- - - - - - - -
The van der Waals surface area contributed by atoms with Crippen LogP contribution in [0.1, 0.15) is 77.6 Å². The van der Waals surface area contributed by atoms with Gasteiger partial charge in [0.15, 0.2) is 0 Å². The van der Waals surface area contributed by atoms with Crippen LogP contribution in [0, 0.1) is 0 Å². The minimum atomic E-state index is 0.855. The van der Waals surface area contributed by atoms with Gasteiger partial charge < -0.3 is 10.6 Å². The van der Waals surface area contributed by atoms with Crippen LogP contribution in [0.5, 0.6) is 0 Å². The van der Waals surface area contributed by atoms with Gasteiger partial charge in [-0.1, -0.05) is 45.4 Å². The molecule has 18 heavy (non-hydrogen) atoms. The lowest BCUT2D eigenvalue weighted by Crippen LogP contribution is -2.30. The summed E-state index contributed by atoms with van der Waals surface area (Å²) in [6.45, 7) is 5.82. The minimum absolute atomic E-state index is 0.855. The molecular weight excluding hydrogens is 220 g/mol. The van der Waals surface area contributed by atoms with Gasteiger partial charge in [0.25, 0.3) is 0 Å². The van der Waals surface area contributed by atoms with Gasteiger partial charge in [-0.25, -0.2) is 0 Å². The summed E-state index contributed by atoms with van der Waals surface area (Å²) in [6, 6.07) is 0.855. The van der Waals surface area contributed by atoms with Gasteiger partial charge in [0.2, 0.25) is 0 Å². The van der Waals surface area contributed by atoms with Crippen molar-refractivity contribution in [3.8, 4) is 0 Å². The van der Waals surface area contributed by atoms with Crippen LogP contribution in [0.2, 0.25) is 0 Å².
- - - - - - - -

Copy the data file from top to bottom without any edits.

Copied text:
The van der Waals surface area contributed by atoms with Crippen LogP contribution in [0.1, 0.15) is 77.6 Å². The van der Waals surface area contributed by atoms with Gasteiger partial charge in [0.15, 0.2) is 0 Å². The van der Waals surface area contributed by atoms with Crippen LogP contribution in [0, 0.1) is 0 Å². The minimum atomic E-state index is 0.855. The van der Waals surface area contributed by atoms with Gasteiger partial charge < -0.3 is 10.6 Å². The van der Waals surface area contributed by atoms with Crippen LogP contribution in [0.5, 0.6) is 0 Å². The van der Waals surface area contributed by atoms with Gasteiger partial charge in [-0.1, -0.05) is 45.4 Å². The molecule has 18 heavy (non-hydrogen) atoms. The lowest BCUT2D eigenvalue weighted by Crippen LogP contribution is -2.30. The summed E-state index contributed by atoms with van der Waals surface area (Å²) in [6.45, 7) is 5.82. The minimum absolute atomic E-state index is 0.855. The molecular weight excluding hydrogens is 220 g/mol. The van der Waals surface area contributed by atoms with Gasteiger partial charge in [0.25, 0.3) is 0 Å². The van der Waals surface area contributed by atoms with Gasteiger partial charge in [-0.25, -0.2) is 0 Å². The summed E-state index contributed by atoms with van der Waals surface area (Å²) in [6, 6.07) is 0.855. The van der Waals surface area contributed by atoms with Gasteiger partial charge in [0.2, 0.25) is 0 Å². The van der Waals surface area contributed by atoms with Crippen molar-refractivity contribution in [3.8, 4) is 0 Å². The van der Waals surface area contributed by atoms with Crippen LogP contribution in [0.2, 0.25) is 0 Å².